Looking at a 22-tonne truck covering 300km without freight, the cost in diesel at current prices (24 March 2022) would arrive at $189.61. The cost of powering an electric truck, in comparison, would be between $14 and $42, based on off-peak tariffs for a depot-based fleet. This represents an incredible savings of 77.8%.

With 24% of Australia’s total electricity generation coming from renewables — and that percentage set to increase — Australian electric trucks could increasingly be powered by sustainable and renewable sources.

At the moment, only 14 out of the 58 available truck models available in North America, China, and Europe can be used in the Australian market. According to the Australian Trucking Association, this is due to current policy rules.

The policies in place at the moment restrict importation and use of trucks due to steer axle mass and width. The ATA says the government should provide a one-tonne concession for electric trucks, taking the battery weight into consideration. They also say widths should be increased to align with the standard width used by major supplier economies.

The government’s Euro VI emissions standards for heavy vehicles take effect in Q2 2027, according to the draft Regulation Impact Statement. The ATA believes bringing this forward to 2024 will incentivise greater take-up of electric trucks.
There is an urgent need for government at all levels to review their policies with a view to make it easier for the trucking industry to go electric.

Government policy must also support the infrastructure around electric trucks. Australia is unique in how far apart our urban areas are — 870 km lies between Melbourne and Sydney, for example — and electric charging stations would need to be installed at key destinations, hubs, and stops. As of writing, the Janus Electric truck conversion has the longest range of any legal and available truck in the Australian market, 400–500 km.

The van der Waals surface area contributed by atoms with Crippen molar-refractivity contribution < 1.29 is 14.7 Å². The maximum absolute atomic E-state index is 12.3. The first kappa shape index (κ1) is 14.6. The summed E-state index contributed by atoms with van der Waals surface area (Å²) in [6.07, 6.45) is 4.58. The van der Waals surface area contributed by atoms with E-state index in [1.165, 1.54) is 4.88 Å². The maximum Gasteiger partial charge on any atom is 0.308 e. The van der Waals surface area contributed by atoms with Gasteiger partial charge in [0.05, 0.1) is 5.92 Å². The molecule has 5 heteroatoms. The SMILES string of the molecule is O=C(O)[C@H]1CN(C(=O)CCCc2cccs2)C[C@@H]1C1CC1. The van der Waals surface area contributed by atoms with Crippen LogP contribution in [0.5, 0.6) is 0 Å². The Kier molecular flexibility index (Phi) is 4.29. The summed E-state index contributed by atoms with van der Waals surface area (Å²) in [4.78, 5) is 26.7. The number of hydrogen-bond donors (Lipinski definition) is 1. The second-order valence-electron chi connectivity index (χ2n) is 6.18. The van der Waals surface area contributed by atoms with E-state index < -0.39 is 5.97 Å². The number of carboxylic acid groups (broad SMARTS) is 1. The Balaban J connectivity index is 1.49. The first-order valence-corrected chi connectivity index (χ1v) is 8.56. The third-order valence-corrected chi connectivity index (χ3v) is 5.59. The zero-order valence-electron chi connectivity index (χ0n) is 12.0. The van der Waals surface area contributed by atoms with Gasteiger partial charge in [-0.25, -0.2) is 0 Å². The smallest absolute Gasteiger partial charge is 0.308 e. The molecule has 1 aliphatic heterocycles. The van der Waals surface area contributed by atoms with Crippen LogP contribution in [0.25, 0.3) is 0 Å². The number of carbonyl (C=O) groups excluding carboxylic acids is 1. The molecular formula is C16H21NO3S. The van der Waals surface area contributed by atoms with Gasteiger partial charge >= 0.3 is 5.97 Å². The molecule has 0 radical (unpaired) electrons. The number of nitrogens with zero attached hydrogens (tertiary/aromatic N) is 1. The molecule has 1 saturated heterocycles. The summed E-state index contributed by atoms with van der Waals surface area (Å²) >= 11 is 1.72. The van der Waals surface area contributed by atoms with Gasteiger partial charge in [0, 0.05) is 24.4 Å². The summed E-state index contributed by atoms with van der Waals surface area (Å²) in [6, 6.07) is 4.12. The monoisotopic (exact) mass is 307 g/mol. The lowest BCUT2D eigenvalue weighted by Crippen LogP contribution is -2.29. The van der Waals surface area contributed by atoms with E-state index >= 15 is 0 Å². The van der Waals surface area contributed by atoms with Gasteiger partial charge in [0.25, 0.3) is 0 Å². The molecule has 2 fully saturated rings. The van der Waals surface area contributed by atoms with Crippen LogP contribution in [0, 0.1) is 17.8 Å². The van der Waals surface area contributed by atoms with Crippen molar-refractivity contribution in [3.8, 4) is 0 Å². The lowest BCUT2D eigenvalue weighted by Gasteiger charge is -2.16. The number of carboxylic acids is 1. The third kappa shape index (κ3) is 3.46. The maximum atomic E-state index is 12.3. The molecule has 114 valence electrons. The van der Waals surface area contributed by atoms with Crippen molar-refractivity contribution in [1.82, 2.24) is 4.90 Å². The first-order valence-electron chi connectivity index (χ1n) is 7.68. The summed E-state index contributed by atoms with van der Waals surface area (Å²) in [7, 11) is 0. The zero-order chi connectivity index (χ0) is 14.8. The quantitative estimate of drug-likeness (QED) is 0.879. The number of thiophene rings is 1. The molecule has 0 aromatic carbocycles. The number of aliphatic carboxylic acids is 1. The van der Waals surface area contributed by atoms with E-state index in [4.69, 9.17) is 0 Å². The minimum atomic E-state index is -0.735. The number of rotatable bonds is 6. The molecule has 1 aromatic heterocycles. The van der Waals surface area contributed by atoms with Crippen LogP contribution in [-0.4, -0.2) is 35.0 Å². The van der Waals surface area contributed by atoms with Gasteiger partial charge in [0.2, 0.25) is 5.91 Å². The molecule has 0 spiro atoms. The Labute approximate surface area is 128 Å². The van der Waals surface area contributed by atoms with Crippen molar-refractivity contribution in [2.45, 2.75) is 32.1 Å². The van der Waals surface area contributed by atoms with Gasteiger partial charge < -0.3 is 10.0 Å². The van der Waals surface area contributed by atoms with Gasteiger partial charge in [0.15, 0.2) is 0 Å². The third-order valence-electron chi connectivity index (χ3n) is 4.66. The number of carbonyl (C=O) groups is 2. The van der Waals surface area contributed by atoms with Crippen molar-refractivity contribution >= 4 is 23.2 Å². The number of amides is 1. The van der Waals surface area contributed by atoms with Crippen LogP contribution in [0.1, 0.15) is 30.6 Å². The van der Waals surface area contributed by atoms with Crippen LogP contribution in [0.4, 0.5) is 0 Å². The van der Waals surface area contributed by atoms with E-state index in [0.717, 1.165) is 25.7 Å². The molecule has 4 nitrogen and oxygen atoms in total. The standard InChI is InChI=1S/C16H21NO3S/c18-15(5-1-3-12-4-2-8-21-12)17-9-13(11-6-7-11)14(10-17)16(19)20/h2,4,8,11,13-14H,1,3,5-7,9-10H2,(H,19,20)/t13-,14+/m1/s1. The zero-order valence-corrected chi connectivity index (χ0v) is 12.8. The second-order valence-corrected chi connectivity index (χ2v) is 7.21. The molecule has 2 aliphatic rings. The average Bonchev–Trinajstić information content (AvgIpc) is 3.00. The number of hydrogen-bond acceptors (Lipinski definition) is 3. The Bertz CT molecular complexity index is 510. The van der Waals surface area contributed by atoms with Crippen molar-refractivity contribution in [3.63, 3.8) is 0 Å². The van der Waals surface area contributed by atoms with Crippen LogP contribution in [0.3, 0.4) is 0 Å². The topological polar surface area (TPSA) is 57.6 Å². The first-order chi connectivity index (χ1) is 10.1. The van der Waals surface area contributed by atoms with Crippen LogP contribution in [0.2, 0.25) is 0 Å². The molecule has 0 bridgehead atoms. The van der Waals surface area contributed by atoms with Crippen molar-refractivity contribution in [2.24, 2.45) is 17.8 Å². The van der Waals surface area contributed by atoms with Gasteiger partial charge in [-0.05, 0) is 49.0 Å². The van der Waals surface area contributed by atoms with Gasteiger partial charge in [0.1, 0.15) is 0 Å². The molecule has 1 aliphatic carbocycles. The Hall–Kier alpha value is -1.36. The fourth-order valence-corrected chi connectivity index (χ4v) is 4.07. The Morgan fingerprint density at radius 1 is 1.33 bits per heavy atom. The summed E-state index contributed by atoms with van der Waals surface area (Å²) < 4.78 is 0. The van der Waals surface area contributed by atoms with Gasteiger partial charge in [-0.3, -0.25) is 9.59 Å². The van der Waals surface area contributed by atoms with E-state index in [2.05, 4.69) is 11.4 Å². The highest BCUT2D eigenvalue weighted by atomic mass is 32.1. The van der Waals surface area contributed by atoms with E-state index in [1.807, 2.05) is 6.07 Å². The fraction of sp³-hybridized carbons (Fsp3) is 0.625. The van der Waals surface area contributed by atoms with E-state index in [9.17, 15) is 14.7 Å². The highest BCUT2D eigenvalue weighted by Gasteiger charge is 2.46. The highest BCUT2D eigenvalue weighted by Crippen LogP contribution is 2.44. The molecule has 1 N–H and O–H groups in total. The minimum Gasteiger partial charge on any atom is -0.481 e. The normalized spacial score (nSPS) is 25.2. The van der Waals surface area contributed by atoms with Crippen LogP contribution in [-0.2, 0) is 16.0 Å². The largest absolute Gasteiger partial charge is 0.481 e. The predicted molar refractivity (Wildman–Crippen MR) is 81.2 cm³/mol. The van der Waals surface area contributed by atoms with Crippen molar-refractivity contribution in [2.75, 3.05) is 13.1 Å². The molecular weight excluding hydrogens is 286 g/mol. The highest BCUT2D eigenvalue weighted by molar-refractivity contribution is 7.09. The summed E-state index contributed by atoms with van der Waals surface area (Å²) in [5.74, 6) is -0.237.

They are following the good example of California, which 7,500 zero-emission truck and bus vouchers.

Without Trucks Australia Stops

Converted to electric.

The Australian government would be wise to introduce purchase incentives. Governments should also exempt zero-emission trucks from stamp duty, if possible.

The future of trucks means the future of making parts and maintenance. These need to be supported by government-funded training to upskill or qualify people entering or already working in the sector.

Savvy is one of Australia’s largest online financial brokers, focusing on personal and commercial financial products. It was founded in 2010. Savvy is a proud supporter of Kids Under Cover, a charity assisting homeless and at-risk youth to strengthen their bonds to community and education.

For full report with graphics, click here.

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Written By

David Waterworth is a retired teacher who divides his time between looking after his grandchildren and trying to make sure they have a planet to live on. He is long on Tesla [NASDAQ:TSLA].